The Internet Theater Magazine of Reviews, Features, Annotated Listings

Search Curtainup








NYC Restaurants


New Jersey







Free Updates
A CurtainUp Review

Even now you're doing it. You're telling me how much you love the people! How much you're in love with the courage of the people on the bus! Yes, of course you love them. Because in three minutes you can get off. . . Do you think I don't see it? Loving the people's an easy project for you. Loving a person . . . now that's something different. Something that will take you right to the brink.— Tom

Bill Nighy as Tom and Carey Mulligan as Kyra
(Photo by John Haynes)
Bill Nighy and Carey Mulligan (Photo by John Haynes)
David Hare's 1995 Skylight is back on Broadway. Yet another transfer of a London production hoping to show up in various awards giving groups' nominations.

The plot in a double-length tweet: A six-year extra marital May-December affair, that ends when the wife finds out is temporarily re-ignited a year after her death; but it's doomed by the gulf between his materialistic and her idealistic views of life.

To expand on that tweet: The affair began when she was just 18 and came to work in one of his growing chain of restaurants and became a member of his family. The action begins a year after the betrayed wife's death (cancer), with Tom's coming to her grungy, poorly heated apartment for their contentious but heartbreaking reunion.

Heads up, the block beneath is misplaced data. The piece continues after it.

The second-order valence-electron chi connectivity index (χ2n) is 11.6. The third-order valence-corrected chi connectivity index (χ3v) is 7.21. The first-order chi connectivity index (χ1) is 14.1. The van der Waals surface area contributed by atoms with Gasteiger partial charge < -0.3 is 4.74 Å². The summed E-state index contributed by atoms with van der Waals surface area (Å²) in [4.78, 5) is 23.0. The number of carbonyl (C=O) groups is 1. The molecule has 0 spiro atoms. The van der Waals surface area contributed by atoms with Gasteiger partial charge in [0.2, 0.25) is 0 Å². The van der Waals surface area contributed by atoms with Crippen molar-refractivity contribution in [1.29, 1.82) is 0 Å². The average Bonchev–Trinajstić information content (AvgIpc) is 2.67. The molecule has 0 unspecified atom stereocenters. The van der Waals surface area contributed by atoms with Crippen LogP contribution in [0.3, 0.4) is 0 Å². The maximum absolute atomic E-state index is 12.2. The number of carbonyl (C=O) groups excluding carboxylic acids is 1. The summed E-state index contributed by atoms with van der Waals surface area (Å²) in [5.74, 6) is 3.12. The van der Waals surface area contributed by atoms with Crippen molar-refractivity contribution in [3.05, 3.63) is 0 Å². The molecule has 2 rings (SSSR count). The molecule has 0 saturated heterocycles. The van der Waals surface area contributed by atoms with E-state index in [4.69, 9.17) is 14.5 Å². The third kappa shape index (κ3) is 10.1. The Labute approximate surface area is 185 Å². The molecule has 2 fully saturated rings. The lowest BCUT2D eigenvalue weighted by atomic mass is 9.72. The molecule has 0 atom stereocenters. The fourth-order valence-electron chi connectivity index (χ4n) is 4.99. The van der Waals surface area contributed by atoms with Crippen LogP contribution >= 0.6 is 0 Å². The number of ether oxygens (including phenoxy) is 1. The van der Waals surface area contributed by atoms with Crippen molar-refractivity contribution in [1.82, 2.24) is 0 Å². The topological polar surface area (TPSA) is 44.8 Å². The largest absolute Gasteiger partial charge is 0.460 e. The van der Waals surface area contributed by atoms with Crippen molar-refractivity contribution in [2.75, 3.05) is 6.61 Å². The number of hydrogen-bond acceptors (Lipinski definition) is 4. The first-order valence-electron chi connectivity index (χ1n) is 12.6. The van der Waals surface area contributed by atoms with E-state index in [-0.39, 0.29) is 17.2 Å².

I saw and reviewed Skylight in 1996, more than 20 years ago. That production was also a British transfer with Michael Gambon, and the play, the set and the great Gambon's Tom and Lisa Williams's Kyra have lingered vividly in my memory.

I didn't like this current revival better than the 1996 production. However, the terrific meshing of Nighy's showy, physical style, and Carey Mulligan's more quiet but finely expressed vulnerability, rekindled my fondness for the play.

Say what you will about Nighy's scenery chewing performance, he's got the charm and ability to make it impossible to to resist him, just as his character makes it impossible for Kyra not to succumb to her still strong feelings for him. And while the age gap has widened to thirty-five years and made this more a January-December than May-December affair, Nighy has an aged-resistant charisma gene.